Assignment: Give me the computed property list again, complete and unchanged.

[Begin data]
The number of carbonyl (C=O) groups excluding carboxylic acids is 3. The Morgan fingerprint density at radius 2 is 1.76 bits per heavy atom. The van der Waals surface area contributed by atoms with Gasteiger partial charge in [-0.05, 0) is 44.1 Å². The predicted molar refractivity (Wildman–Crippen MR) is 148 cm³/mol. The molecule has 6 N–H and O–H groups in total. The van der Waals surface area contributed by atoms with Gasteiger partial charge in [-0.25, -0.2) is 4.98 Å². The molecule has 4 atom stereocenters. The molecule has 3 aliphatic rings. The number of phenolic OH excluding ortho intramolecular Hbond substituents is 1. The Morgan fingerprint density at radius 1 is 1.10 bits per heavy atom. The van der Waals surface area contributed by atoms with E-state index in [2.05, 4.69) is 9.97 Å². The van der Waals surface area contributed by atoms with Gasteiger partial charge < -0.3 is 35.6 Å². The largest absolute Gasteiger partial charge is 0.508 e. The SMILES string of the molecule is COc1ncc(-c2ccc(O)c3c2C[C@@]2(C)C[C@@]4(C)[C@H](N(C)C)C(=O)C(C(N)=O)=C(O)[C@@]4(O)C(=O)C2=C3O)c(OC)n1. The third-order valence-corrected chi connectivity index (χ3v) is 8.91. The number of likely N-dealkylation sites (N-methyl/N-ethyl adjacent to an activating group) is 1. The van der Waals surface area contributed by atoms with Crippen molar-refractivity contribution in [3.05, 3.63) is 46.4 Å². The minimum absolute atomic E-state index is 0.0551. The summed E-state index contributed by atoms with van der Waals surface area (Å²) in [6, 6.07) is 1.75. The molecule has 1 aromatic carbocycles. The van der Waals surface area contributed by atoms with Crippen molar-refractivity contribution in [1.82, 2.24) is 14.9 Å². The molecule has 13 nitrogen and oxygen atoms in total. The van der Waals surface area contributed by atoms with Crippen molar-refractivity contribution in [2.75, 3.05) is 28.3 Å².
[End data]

The number of carbonyl (C=O) groups excluding carboxylic acids is 3. The Morgan fingerprint density at radius 2 is 1.76 bits per heavy atom. The van der Waals surface area contributed by atoms with Gasteiger partial charge in [-0.05, 0) is 44.1 Å². The predicted molar refractivity (Wildman–Crippen MR) is 148 cm³/mol. The molecule has 6 N–H and O–H groups in total. The van der Waals surface area contributed by atoms with Gasteiger partial charge in [-0.25, -0.2) is 4.98 Å². The molecule has 4 atom stereocenters. The molecule has 3 aliphatic rings. The number of phenolic OH excluding ortho intramolecular Hbond substituents is 1. The Morgan fingerprint density at radius 1 is 1.10 bits per heavy atom. The van der Waals surface area contributed by atoms with E-state index in [2.05, 4.69) is 9.97 Å². The van der Waals surface area contributed by atoms with Gasteiger partial charge < -0.3 is 35.6 Å². The largest absolute Gasteiger partial charge is 0.508 e. The SMILES string of the molecule is COc1ncc(-c2ccc(O)c3c2C[C@@]2(C)C[C@@]4(C)[C@H](N(C)C)C(=O)C(C(N)=O)=C(O)[C@@]4(O)C(=O)C2=C3O)c(OC)n1. The third-order valence-corrected chi connectivity index (χ3v) is 8.91. The number of likely N-dealkylation sites (N-methyl/N-ethyl adjacent to an activating group) is 1. The van der Waals surface area contributed by atoms with Crippen molar-refractivity contribution in [3.05, 3.63) is 46.4 Å². The minimum absolute atomic E-state index is 0.0551. The summed E-state index contributed by atoms with van der Waals surface area (Å²) in [6, 6.07) is 1.75. The molecule has 1 aromatic carbocycles. The van der Waals surface area contributed by atoms with Crippen molar-refractivity contribution in [1.82, 2.24) is 14.9 Å². The molecule has 13 nitrogen and oxygen atoms in total. The van der Waals surface area contributed by atoms with Crippen molar-refractivity contribution in [2.75, 3.05) is 28.3 Å².